Foodie start-ups might just be the state's elusive fountain of youth, writes Thomas Bywater.
A mad river is a river that flows North.
Seemingly heading uphill, defying logic and physics — a mad river goes against the flow. This is why Mad River Valley in Vermont is the perfect place to start an American food revolution.
The Mad River Food Hub was founded as a business incubator for local producers.
Helping take foodie start-ups and business ideas to the next level, it's the kind of concept more associated with Silicon Valley than the Vale of Winooski, but the results are far more practical, tangible and delicious.
The hub has attracted young, enthusiastic artisans and producers from across the state — each with their own specific craft and expertise. So far the hub lists 30 small businesses among its customers.
You have a meat curer, apiarists, brewers, a distillery — and a whole cheesemonger's worth of small-batch dairy producers. It is a space where producers can come together on a manageable scale, to collaborate on something extraordinary.
At the tasting centre in Mad River, the food miles might have been minimal but the inspiration and expertise had come from across the world.
"We're quite cosmopolitan," says Robin Morris, founder of the hub.
Morris is an understated British expat who — like so many others — escaped a career in business management in Manhattan for the good life in the Green Mountains.
It seems the Vermont countryside needed his expertise as much as he needed the change of scenery.
Morris saw the rich variety and quality of produce which could be found in the sate "from alpine highlands, down to the valley grasslands", and here he found a new vocation.
In 2011, he founded the Mad River Food Hub to provide processing rooms, a distribution network to grow cottage industries into recognisable, profit-turning operations.
Like Morris, the hub's customers offer a smorgasbord of different trades and backgrounds.
On the platter in front of me is rosemary salami and coppa from Babette's Table. This was made in-house by Erika Lynch, a Kentucky native, who ping-ponged between butcheries and time working in Gascony in France before settling in Vermont.
Also on the board is cheese from perhaps the state's best known European transplants.
The von Trapps bring their alpine, pasture-fed cow's milk to the centre for processing and turning into cheese. Yes, as in the Sound of Music von Trapps, and as small-holding farmers they've come a long way from Saltzburg.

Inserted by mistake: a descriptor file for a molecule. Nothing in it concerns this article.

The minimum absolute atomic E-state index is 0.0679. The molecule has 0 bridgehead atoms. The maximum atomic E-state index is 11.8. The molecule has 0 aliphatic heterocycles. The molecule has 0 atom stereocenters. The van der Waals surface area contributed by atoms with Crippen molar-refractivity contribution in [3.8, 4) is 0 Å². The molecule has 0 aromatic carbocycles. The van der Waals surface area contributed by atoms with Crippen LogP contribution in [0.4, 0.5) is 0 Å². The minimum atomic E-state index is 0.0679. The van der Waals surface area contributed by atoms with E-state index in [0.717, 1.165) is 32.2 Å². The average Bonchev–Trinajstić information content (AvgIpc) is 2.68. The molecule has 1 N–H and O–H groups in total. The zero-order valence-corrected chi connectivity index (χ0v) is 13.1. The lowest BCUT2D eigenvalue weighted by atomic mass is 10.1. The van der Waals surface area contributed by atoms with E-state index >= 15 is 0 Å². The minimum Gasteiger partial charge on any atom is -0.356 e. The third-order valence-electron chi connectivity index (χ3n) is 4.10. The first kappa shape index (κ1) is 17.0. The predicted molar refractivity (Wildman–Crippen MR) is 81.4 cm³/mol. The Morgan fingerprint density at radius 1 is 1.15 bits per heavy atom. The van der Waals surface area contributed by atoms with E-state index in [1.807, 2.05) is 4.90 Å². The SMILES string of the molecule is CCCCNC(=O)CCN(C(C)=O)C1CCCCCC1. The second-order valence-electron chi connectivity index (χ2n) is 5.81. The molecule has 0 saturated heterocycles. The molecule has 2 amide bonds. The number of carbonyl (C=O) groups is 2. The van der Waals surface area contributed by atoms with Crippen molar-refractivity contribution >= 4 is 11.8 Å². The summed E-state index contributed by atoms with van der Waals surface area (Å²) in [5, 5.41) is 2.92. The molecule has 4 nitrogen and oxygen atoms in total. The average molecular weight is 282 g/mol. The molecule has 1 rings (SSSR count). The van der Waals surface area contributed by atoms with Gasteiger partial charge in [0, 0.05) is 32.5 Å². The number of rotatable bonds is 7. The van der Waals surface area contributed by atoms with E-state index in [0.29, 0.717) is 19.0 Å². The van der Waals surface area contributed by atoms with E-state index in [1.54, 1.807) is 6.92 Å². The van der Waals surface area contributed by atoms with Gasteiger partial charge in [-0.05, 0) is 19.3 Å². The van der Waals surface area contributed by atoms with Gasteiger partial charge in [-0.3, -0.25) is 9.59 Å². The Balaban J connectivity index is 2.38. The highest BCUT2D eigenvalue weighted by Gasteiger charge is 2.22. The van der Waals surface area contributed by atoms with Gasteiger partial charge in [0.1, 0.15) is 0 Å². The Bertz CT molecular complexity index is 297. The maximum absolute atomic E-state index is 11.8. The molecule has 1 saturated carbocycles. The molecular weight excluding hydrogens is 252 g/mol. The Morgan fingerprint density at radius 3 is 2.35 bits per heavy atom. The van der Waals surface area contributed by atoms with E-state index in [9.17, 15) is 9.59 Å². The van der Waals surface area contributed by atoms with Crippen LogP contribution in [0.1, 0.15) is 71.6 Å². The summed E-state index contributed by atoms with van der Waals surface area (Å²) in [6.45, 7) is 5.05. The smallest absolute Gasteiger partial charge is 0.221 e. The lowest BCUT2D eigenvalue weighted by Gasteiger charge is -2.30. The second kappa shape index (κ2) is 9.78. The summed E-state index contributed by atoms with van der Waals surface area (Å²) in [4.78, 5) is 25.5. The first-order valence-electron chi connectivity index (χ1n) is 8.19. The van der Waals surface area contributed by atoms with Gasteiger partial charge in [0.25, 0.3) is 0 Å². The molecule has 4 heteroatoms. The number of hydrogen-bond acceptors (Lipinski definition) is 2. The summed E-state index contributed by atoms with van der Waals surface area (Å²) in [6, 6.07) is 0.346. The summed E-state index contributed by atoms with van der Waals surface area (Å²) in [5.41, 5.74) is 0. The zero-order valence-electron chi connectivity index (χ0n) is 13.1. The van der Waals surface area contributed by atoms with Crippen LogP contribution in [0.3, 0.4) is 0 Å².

These very different businesses are brought together under the tin roof of the Food Hub.
With rising demand for small-batch cured meats and speciality cheeses it created America's first shared-use dry curing facility. Providing a shared path through the notoriously tough and expensive Federal USDA regulations on food processing, it has helped formed a collective that can overcome these hurdles and gather up talent and different expertise.
Stepping outside, you can tell it's perfectly placed. The Mad River is a natural conduit not only for rivers, but also tourists flowing in from the neighbouring resorts of Sugarbush and Mad River Glen.
It's the tail end of summer vacation. Throughout the wooded hills, swimming holes like Warren Falls are bursting with youth.
Jumping from the smooth rocks and waterfalls, they are making the most of another summer in Vermont. At this moment the thought of leaving the state to find work or continue study is far from mind. Though many of America's inland states have had an exodus of youth to the coasts in search better prospects and jobs, it seems the tide is turning in Vermont.
Each year more return. They return for the lifestyle and the opportunities opening up.
This is not just through projects like the Mad River Food Hub. In May, Vermont offered a new grant of $10,000 to remote workers and freelancers who move to the state.
Originally designed to combat a rising median age, the Green State seems to be undergoing a youthful spring. The university town of Burlington by Lake Champlain is now bristling with foodie start-ups.
Last year the median age of Burlington ticked below 26.7 — in a state famed for good life, this city is actually getting younger.
At the same time the craft brewing scene has exploded — though these businesses are a far reach from the studenty homebrew you might expect. The industry brings in a drop over $309 million in economic impact for the state every year.
The Vermont Brewing Association has 55 members, the most breweries per capita of any US State. Each is included in its Beer Passport, a memento for craft beer completists to be filled in with a pint served at each of the VBA's member breweries.
Put it this way: it's not something you can do in a weekend. Like cured meats and speciality cheeses — it's an investment in time.
flies daily from Auckland to Burlington via San Francisco.